The match started with Chang serving- or trying to serve. As he stepped to the line, a baby began crying. It looked like he was going to try to play through it, but paused just before his toss. He looked to the child, then to Courier, remarking that ” its a dad thing” Courier said “he wouldn’t know” Play began as the baby settled in. Apparently Chang didn’t, as an early break went to Courier. On Courier’s serve he held, but with a bucket list- “successful serve & volley to Michael Chang. You saw it here first.” with laughter from the crowd. It seemed Courier caught fire until Chang asked what side of the bed he woke up on. “Center- very zen.” After a couple of errors, he finally held off Chang. Both players showed the hallmarks of their game, Chang running down balls, Courier firing from the ad corner, running around backhands. Despite the scrambling and a break back, Courier was too much, breaking again to close the match at 6-3.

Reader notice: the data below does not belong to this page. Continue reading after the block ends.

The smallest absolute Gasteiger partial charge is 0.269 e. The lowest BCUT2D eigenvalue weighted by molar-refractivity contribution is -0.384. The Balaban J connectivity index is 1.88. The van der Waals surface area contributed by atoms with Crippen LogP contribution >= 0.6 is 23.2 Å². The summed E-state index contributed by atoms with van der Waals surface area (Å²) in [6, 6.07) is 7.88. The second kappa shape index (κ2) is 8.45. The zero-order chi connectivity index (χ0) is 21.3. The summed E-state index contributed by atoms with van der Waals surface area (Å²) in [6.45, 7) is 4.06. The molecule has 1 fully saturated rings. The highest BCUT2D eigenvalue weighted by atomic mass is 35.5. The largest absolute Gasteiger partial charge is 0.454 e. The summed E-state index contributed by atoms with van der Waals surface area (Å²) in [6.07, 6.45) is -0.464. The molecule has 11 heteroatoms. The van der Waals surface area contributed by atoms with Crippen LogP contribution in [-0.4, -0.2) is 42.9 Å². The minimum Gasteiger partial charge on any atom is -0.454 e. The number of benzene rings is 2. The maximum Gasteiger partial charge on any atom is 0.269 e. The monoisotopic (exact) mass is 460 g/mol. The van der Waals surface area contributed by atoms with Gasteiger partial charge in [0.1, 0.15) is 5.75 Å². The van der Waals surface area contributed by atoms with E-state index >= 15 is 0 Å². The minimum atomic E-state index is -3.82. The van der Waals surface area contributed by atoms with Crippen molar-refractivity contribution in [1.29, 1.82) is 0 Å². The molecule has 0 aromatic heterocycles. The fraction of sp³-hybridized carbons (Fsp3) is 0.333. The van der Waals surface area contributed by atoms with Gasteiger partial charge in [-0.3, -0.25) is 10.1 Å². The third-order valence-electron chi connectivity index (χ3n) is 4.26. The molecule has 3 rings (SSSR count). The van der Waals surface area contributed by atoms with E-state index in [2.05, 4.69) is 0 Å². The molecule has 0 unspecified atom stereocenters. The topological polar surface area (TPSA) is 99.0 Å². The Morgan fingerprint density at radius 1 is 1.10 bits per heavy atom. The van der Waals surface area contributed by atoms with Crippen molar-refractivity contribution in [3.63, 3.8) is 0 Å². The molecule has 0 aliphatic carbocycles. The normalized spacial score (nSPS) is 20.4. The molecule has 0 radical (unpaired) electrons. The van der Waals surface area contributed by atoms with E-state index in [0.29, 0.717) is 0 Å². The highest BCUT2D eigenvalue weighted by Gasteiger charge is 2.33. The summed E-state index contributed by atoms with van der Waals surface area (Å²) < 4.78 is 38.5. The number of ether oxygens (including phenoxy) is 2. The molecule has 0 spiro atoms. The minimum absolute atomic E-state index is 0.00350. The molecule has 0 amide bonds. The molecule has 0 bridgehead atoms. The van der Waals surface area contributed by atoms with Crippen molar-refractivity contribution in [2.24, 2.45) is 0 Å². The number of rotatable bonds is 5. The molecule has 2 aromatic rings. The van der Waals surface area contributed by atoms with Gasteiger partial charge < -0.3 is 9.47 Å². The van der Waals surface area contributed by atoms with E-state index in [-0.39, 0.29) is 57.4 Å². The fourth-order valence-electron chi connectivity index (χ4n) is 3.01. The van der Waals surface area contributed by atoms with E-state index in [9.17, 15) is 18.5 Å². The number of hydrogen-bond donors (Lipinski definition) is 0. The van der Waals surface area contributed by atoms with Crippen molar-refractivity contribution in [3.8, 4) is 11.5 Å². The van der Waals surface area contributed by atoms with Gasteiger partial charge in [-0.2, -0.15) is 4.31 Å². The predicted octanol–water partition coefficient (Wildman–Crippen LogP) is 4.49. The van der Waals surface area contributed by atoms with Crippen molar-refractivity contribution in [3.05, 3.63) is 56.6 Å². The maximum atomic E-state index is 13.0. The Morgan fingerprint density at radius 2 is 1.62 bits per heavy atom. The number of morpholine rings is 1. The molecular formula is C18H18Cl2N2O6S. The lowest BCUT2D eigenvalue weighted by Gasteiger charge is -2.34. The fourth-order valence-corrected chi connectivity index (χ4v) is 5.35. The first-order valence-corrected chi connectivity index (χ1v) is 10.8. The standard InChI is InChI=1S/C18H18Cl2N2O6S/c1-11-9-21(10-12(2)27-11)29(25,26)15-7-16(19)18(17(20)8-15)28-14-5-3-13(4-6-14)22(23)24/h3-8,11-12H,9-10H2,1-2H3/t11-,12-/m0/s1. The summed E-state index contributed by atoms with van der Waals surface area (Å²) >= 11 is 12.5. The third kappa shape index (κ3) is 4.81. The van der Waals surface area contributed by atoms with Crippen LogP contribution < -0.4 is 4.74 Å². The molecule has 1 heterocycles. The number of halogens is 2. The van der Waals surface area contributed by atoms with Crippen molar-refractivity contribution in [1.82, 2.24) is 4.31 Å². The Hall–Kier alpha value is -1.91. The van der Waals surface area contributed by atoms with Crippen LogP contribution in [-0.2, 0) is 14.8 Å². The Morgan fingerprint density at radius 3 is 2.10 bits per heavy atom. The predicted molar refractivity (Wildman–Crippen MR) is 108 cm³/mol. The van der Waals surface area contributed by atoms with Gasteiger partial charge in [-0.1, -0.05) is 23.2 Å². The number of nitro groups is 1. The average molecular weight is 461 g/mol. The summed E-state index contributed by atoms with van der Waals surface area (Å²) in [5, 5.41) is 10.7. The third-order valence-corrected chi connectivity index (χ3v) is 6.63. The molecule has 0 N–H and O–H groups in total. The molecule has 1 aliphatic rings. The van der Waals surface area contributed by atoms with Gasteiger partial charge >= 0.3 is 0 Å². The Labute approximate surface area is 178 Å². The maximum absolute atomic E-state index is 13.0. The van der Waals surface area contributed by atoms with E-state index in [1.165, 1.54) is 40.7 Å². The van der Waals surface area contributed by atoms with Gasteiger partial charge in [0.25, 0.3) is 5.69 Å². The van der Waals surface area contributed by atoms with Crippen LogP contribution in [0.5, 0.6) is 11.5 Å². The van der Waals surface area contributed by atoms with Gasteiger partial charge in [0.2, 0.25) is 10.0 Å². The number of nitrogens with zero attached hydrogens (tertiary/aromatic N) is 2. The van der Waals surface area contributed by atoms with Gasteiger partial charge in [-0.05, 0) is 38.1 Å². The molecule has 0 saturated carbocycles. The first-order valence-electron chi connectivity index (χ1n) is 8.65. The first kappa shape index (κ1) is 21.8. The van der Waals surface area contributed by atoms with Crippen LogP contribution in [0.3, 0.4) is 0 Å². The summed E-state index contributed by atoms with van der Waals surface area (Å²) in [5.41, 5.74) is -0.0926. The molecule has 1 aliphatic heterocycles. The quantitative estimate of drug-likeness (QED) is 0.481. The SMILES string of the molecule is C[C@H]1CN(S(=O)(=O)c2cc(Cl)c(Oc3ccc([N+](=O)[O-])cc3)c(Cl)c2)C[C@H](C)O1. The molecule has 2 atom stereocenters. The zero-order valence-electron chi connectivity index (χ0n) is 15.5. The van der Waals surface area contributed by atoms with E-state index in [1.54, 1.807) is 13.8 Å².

A short intermission followed, with Chang out helping some kids win Prince racquets by hitting targets. He fed U10 balls to the kids and gave then an assist with hitting the target. All the kids won a racquet, mostly thanks to Chang!